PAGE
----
Flavour products added to animal feed can be used as a tool to either increase feed intake, to mask bad odours, or to be used as a “curtain” to change the raw material composition of the diet with a reduced risk of animals detecting the change in the diet.

  1. Olfactory receptors are located in the olfactory epithelium, deep within the nasal cavity and far from the taste receptors in the mouth. Yet, it is the smell that provides the critical signal that defines the flavours we “taste”. This is achieved because the flavours that arise from foods enter the nasal cavity, bind to olfactory receptors, and are then referred to the mouth (Small, 2012).
  2. A commonly reported effect is the ability of food odours such as strawberry or vanilla to enhance sweetness when added to a sweet solution. Frank and Byram (1988) showed that strawberry, but not peanut butter, odour enhanced the sweetness of sucrose; conversely, saltiness was not enhanced by odour (Small, 2005).
  3. From the first day of the experiment, piglets demonstrated significantly more interest towards raspberry flavoured feed as compared to unflavoured feed. Interest of piglets for raspberry significantly increased over the days, reaching > 70% of piglets exploring it on day 4, suggesting that they will eat more (Pancosma TB 161).
  4. Different flavours were evaluated in piglet feed diets with 21-day old piglets. Over the whole experimental period (0-35 d) flavoured feed improved weight gain (+23 g/d; P = 0.01), feed intake (+18 g/d; P = 0.11) and feed : gain ratio (-0.05; P = 0.12) compared to unflavoured piglet feed (Torrallordona et al., 2001).
  5. Prenatal flavour exposure via maternal diet significantly influenced a piglet’s preferences during lactation (P<0.001). Piglets born from flavour-treated sows showed preferential responses towards maternal flavours (Figueroa et al., 2013).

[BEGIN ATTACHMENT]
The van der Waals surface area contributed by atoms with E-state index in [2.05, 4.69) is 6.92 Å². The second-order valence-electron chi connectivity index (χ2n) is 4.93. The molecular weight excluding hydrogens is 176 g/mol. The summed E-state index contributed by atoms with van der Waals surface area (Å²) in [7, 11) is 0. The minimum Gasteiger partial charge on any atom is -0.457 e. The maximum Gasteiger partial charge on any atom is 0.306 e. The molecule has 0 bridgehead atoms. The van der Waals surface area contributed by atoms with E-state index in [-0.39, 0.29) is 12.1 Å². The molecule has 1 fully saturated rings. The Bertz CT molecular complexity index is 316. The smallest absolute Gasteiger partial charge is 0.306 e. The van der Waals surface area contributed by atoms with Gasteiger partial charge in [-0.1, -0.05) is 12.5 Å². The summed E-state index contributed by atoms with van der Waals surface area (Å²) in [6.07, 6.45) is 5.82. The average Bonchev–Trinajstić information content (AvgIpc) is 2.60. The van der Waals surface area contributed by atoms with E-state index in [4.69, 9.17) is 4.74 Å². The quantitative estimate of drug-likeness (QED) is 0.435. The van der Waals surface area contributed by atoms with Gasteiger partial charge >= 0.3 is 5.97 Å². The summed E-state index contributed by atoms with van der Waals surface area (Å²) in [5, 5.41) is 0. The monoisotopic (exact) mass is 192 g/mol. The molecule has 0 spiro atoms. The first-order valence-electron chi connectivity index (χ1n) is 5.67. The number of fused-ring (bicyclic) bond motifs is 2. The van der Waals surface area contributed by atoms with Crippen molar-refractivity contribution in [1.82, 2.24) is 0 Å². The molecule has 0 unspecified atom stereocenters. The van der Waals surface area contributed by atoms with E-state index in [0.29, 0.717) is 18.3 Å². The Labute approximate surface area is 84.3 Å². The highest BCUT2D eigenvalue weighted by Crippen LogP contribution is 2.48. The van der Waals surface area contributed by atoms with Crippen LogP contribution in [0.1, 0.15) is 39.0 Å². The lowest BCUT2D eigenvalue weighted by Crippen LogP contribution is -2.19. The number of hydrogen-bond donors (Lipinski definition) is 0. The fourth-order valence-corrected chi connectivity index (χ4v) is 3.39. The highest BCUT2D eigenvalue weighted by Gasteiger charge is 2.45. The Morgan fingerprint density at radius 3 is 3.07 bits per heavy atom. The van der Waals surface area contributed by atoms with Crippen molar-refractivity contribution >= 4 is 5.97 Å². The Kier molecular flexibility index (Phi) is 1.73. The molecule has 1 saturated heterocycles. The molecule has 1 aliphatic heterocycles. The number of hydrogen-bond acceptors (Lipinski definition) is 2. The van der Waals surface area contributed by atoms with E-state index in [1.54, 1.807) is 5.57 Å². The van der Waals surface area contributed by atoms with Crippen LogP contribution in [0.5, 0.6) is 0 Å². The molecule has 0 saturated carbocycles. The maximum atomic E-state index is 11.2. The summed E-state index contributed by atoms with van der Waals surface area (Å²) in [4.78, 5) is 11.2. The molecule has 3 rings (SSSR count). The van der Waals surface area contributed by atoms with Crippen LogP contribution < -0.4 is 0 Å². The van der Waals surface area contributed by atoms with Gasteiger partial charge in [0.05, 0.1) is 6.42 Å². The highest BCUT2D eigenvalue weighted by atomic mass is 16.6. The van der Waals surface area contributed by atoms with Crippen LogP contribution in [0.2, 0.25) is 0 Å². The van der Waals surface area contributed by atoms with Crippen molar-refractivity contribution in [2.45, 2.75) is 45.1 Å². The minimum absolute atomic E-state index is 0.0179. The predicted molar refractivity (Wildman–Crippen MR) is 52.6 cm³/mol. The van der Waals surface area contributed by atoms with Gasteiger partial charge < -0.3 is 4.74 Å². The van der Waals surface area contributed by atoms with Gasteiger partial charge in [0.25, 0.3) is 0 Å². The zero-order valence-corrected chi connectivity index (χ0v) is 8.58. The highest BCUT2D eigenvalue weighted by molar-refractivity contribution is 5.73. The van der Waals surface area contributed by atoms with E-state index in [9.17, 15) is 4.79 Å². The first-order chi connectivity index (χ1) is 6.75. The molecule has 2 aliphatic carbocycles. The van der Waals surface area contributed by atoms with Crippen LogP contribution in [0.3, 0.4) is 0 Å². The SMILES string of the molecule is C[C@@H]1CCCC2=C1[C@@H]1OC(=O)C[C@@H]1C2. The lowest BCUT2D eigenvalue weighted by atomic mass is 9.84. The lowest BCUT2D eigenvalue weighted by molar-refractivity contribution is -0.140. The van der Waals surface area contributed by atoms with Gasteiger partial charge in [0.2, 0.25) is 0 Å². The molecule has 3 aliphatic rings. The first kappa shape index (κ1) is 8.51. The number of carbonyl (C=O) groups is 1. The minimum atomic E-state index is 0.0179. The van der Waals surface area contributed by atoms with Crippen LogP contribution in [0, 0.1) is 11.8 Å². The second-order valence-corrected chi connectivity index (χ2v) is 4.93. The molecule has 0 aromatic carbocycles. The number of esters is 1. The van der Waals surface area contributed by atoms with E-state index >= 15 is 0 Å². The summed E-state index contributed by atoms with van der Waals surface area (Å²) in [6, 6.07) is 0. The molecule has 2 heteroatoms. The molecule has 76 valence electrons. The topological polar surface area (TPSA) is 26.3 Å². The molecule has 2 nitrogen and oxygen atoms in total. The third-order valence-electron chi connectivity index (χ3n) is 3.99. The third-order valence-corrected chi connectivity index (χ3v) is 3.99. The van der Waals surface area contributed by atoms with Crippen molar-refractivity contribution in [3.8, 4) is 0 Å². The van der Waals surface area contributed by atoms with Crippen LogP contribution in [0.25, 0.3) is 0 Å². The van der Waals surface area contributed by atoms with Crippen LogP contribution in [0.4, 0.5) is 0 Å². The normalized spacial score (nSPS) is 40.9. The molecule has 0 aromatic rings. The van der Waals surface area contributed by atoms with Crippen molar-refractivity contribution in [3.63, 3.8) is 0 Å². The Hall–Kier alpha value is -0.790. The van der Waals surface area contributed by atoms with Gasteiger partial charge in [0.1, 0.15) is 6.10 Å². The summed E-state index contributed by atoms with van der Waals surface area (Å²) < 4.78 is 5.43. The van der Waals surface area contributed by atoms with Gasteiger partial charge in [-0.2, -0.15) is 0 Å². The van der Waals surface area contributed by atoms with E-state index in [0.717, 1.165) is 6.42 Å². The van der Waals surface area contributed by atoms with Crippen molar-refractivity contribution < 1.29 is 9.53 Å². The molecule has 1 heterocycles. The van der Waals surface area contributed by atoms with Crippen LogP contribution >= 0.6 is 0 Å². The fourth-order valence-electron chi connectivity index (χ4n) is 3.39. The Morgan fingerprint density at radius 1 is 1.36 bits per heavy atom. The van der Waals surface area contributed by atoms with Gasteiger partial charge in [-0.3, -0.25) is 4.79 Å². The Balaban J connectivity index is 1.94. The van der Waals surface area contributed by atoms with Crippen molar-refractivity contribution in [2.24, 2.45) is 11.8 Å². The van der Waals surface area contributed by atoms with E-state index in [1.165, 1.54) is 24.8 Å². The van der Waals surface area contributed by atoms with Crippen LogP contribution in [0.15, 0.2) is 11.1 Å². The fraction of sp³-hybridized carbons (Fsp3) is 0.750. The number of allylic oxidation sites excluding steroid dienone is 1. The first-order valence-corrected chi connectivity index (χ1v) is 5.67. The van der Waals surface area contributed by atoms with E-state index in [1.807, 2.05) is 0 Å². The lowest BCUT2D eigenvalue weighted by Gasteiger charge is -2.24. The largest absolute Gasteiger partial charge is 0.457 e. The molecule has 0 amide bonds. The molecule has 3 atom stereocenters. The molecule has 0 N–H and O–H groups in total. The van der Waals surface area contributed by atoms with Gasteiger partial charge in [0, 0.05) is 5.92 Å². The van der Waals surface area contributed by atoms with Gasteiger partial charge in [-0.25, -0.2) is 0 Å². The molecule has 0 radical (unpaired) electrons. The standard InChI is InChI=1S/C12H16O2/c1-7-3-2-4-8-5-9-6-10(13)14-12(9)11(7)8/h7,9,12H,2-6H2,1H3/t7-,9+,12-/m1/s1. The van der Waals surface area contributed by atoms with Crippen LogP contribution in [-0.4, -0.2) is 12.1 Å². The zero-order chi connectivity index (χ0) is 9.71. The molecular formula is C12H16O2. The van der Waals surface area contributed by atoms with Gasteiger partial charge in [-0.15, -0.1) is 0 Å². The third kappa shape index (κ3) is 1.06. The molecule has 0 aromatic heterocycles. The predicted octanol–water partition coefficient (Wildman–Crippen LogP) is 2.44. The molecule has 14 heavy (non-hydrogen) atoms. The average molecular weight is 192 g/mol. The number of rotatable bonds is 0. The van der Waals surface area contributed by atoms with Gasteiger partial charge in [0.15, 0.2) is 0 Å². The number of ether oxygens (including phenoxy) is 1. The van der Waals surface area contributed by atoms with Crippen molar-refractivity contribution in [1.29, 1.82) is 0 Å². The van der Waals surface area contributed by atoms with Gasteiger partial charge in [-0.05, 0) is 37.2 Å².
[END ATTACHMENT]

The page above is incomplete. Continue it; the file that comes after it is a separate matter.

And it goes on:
6. Flavoured feed fed to pregnant females may stimulate the feed intake of their offspring during pre-wean period if a similar flavour pre-weaned diets are fed to the offspring (Bolhuis et al., 2009).
  7. Flavour preferential trial was conducted with dairy cows. Dairy cows preferred fenugreek and vanilla flavours above unflavoured feed (Harper et al., 2016).
  8. Diets tasting sweet (sucrose, 1.5% of dietary DM), sour (HCI, 1.25%), bitter (urea, l%), and salty (NaCl, 4%) were supplemented to multiparous dairy cows. Two-thirds of the cows preferred the sweet diet, and DMI of that diet averaged 12.8% more than for the control, which was next preferred (Nombekela et al., 1994).
  9. Supplementing flavoured and unflavoured milk replacers to calves, and then with and without flavoured feed were tested by Morrill et al. (1978). Pelleted feed intake was only improved in the groups that received flavoured pelleted feed. Supplementing flavoured milk replacer and unflavoured feed did not improve performance.
  10. Robertson et al. (2006) supplemented flavoured feed pellets to sheep and goats. Sheep preferred the truffle, garlic and onion flavoured pellets were as goats preferred truffles, onions and apple flavoured feed compared to unflavoured feed.
  11. Goodwin et al. (2005) tested 15 different flavours in horse diets. Fenugreek and banana flavours were preferred above the rest of the flavours.
  12. Quality of flavour products are determined based on intensity and persistence of the flavour. Pancosma’s ISO Fusion technology ensure that their flavours have a high intensity, a long shelf life and stability in the feed.

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